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Benjamin O. Davis, Jr: The First African American General in the U.S. Air Force

Benjamin O. Davis, Jr., born December 18, 1912 in Washington, D.C., was a pilot, officer, and administrator who became the first African American general in the U.S. Air Force. His father, Benjamin O. Davis, Sr., was the first African American to become a general in any branch of the U.S. military.

Davis studied at the University of Chicago before entering the United States Military Academy at West Point, New York, in 1932. After graduating in 1936 he was commissioned in the infantry and in 1941 was among the first group of African Americans admitted to the Army Air Corps and to pilot training. Upon his graduation he was swiftly promoted to lieutenant colonel, and he organized the 99th Pursuit Squadron, the first entirely African American air unit, which flew tactical support missions in the Mediterranean theatre.

Benjamin O Davis JrBenjamin O Davis JrBenjamin O Davis Jr

His first posting was with the all-black 24th Infantry Regiment at Fort Benning, GA. He was not allowed into the base officers’ club, a snub he would regard as one of the most insulting actions taken against him in 37 years of military life. He was later assigned to teach military tactics at Tuskegee Institute in Alabama, something his father had done years before. It was the Army’s way to avoid having a Black command whyte soldiers.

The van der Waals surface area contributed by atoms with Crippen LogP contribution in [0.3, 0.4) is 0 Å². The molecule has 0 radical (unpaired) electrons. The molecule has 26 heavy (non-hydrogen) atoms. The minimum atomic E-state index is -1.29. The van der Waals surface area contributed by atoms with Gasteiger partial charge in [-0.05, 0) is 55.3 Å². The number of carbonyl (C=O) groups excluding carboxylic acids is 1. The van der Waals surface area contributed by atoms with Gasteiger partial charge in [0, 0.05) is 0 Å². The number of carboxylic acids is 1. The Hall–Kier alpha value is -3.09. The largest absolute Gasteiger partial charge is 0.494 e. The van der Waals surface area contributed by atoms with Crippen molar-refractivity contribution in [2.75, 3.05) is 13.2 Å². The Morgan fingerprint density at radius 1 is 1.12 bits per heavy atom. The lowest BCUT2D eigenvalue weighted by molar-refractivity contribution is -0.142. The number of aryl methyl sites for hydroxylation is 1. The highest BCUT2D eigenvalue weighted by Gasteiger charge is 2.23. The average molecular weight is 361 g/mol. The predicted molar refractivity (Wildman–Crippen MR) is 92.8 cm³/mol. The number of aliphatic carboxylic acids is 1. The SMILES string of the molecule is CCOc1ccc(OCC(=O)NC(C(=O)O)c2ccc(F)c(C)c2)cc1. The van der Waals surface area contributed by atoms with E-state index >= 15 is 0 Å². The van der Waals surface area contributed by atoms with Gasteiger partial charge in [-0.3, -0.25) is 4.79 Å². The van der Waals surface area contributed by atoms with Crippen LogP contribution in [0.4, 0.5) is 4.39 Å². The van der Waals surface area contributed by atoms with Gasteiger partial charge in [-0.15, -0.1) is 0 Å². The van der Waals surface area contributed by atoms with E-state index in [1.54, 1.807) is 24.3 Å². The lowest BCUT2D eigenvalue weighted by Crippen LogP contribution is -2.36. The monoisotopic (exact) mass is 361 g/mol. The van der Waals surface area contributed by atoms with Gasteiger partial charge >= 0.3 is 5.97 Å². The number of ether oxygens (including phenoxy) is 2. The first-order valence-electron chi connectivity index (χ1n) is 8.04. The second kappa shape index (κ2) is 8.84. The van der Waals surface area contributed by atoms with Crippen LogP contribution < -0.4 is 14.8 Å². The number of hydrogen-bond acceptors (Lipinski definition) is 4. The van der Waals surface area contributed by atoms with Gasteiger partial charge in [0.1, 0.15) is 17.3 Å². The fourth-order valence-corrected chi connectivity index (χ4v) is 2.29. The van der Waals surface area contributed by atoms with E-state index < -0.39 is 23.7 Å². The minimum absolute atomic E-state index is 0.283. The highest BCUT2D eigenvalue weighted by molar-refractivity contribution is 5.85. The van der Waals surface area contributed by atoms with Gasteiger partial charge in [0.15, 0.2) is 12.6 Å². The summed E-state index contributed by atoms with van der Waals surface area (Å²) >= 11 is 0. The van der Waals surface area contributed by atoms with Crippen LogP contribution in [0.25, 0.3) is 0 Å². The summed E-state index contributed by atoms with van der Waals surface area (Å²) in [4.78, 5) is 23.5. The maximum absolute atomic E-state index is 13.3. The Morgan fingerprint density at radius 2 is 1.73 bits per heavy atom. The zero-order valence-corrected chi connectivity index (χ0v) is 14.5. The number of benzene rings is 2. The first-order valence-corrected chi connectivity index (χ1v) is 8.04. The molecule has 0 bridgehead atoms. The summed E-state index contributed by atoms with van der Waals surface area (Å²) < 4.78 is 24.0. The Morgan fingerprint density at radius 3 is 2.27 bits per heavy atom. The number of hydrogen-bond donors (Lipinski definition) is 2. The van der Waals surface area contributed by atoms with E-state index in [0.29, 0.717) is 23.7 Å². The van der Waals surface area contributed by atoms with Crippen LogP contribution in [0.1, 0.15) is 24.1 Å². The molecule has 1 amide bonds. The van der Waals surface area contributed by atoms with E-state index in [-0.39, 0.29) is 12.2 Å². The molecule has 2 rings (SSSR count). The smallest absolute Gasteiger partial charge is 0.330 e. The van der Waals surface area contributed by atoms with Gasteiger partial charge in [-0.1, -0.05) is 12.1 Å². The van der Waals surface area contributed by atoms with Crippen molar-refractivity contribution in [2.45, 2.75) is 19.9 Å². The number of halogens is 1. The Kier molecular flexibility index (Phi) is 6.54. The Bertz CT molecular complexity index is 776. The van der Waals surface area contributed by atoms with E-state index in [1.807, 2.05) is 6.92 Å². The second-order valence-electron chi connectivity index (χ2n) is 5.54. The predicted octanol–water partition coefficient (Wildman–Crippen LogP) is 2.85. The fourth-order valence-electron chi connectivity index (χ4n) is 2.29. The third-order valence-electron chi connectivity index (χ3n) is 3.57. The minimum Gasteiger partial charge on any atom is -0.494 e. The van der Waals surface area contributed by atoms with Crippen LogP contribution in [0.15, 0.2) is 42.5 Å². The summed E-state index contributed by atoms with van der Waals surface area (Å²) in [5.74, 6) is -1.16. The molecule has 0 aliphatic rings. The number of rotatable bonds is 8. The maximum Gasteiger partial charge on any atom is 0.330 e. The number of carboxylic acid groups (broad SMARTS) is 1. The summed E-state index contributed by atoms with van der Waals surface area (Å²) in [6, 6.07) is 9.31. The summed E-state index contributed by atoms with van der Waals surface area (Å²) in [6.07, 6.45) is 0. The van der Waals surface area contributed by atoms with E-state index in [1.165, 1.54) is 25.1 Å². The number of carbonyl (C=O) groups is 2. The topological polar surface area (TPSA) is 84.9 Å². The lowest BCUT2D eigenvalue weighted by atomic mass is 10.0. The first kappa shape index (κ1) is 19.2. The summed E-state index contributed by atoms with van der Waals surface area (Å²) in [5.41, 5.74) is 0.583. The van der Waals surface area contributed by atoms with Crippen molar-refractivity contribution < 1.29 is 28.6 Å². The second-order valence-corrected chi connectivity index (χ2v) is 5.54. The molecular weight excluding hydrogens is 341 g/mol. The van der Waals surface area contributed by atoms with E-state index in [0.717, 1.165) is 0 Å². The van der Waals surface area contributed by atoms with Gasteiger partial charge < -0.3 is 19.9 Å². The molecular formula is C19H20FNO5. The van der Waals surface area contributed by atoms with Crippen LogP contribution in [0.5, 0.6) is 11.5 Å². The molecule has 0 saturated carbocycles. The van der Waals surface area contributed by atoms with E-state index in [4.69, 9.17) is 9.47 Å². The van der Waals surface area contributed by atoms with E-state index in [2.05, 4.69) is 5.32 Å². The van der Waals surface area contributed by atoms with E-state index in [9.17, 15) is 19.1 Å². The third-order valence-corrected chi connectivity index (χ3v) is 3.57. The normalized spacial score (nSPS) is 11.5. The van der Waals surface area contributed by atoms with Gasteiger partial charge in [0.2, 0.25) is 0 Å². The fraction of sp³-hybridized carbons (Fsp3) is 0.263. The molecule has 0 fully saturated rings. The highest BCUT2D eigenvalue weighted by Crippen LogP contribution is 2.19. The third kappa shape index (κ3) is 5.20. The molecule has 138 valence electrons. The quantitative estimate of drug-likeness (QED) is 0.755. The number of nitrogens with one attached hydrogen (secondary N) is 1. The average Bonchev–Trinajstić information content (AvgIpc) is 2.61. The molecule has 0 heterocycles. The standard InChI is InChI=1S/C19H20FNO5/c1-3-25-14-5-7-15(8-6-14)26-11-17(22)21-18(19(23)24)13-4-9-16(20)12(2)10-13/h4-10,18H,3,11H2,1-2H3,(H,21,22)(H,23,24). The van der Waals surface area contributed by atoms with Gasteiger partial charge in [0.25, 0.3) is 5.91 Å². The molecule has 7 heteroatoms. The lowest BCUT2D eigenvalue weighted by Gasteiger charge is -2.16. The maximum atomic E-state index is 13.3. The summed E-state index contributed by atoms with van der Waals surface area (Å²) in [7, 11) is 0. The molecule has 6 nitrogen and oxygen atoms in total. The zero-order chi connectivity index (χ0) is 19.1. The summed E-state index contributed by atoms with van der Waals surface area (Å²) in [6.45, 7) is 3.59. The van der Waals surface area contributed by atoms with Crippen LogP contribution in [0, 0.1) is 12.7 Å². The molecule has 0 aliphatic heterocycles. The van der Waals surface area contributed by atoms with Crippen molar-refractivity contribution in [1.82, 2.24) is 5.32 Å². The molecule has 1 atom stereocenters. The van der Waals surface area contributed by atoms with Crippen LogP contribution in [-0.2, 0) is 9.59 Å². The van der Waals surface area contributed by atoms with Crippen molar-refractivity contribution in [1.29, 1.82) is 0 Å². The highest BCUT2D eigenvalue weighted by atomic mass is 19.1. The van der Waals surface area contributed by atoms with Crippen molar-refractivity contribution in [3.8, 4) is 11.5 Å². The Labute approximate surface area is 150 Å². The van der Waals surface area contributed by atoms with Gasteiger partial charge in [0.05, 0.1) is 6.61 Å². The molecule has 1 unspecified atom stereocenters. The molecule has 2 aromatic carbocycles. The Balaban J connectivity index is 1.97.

In 1943 he organized and commanded the 332nd Fighter Group (the Tuskegee Airmen). By the end of the war Davis himself had flown 60 combat missions and had been promoted to colonel. The airmen commanded by Davis compiled an outstanding record in combat against the German Luftwaffe in the European theater during World War II. They shot down 111 planes and destroyed or damaged 273 on the ground at a cost of more than 70 pilots killed in action or missing. They never lost a U.S. bomber to enemy fighters on their escort missions. As the leader of numerous missions, Davis received the Silver Star for a strafing run into Austria and the Distinguished Flying Cross for a bomber-escort mission to Munich. In July 1948, President Harry Truman signed an executive order providing for integration of the armed forces. Davis helped draft an Air Force blueprint on integration that went into effect the following year.

In the summer of 1949, Davis attended the Air War College, a key assignment because promotion beyond colonel depended upon attending War College. Before Davis did so, no black officer in any service had ever attended War College—segregation had barred such attendance.